I started my fourth “literary” or as I prefer non-genre novel in 2010 with an idea that served its purpose and then not only didn’t end up in the book but was never even written. This would be the first book or even story I wrote that featured primarily the dynamics within a family. So I knew that family would have to be named. Names, for me, have little importance. I find ones that feel right and then I stop thinking about them. Some writers would say names are important, which just means names are important to those writers. I generally hit on names that feel “right” right out of the gate and I’m onto thinking about what feels important to me, as a writer, because that’s the only gauge I have for feeling like I’m on the right path.
The last change I made to Flowers on Concrete was the main character’s name. I came out of the gate without one and substituted “Jimmy” because I thought that name posed no risk of attachment. Then I felt the risk of attachment pulling, so I changed it to Chris. Readers of the novel might recognize “Chris” as the name on Sean’s nametag when Trey first meets him while Sean’s working, because Sean would never wear a nametag with his name on it, but has no trouble wearing a nametag with a fake name everyone will read and think is his real name, because he’s Sean. Inside jokes of this sort, that only me and readers of early drafts would get, are dangerously tempting and should be avoided unless they’re harmless so when they’re harmless, indulge away! I thought of Trey as the main character’s name because “Trey” strikes me as a name that sounds short for something though often enough it’s not, which seemed fitting for a character who interfaces with his social circle without seeming to recognize his participation in that circle. But mostly as soon as I thought of it Trey felt “right” and I’ve never questioned it since.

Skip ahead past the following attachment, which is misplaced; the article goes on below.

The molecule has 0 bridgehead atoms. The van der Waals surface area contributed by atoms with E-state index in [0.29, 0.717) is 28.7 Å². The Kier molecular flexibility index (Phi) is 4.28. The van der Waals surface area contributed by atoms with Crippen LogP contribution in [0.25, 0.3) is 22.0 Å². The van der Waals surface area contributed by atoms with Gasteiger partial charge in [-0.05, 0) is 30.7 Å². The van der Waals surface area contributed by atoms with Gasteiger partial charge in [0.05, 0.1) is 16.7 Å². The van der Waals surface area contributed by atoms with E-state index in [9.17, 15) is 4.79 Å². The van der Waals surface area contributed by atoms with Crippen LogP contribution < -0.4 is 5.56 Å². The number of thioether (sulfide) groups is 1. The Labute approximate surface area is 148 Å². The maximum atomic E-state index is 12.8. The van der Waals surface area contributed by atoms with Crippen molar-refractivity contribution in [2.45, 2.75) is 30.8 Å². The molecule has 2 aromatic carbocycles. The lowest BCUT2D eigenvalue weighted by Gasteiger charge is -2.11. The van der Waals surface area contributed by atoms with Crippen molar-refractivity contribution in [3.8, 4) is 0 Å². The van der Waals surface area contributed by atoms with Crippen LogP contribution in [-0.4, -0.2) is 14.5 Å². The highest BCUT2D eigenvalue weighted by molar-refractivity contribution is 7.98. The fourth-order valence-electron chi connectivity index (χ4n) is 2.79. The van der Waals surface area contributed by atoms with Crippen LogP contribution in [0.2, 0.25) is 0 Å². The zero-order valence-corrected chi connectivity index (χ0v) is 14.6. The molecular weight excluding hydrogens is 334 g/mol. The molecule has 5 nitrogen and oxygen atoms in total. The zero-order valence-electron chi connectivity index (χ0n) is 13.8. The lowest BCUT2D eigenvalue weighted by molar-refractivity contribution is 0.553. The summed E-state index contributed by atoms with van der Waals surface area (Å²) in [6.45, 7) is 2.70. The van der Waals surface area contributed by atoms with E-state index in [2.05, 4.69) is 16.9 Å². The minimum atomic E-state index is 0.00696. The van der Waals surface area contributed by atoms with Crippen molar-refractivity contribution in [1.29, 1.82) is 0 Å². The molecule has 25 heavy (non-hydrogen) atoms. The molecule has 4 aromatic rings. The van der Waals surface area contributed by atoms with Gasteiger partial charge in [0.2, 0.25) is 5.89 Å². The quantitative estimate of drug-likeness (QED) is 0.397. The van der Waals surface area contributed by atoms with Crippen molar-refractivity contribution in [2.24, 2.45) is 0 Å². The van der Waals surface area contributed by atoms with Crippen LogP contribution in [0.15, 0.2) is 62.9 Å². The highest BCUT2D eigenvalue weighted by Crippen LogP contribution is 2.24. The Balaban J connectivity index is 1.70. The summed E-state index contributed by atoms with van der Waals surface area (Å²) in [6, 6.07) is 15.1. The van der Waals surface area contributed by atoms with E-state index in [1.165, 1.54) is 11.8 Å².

So for this book I used underlines where the family’s last name would go and waited for a name to feel “right.” None did. And now, on the verge of having a readable draft ready to print, one needed to. I’ve taken multiple walks through the cemetery reading graves and pondering possible names. I felt like I was forcing it so I kept putting it off. Today I thought of one. If you’re reading this expecting this blog to end with what it is, I’m sorry. I’m not going to say because it wouldn’t mean anything. It’s just a name. It’s not like the dude’s rug in The Big Lebowski that ties the book together. It has perhaps a touch of meaning in the context of the novel but mostly it does its job of being the name of the family and drawing little to no attention to itself. I thought of it and it just felt “right” and I don’t expect to think about it again.
I desperately hope, one day, the novel is available for people to read and you’ll know the name then. If I’ve annoyed you with this post, please just ask and I can tell you the name privately but really, I promise, it wouldn’t be a highlight of your day. Flowers on Concrete, my first novel, is available at Amazon, in paperback and as an Ebook. Amazon has a convenient feature where you can read the opening few chapters to get a sense of whether or not the book appeals to you. If it does, you can purchase one there or purchase one from me. Thank you for reading.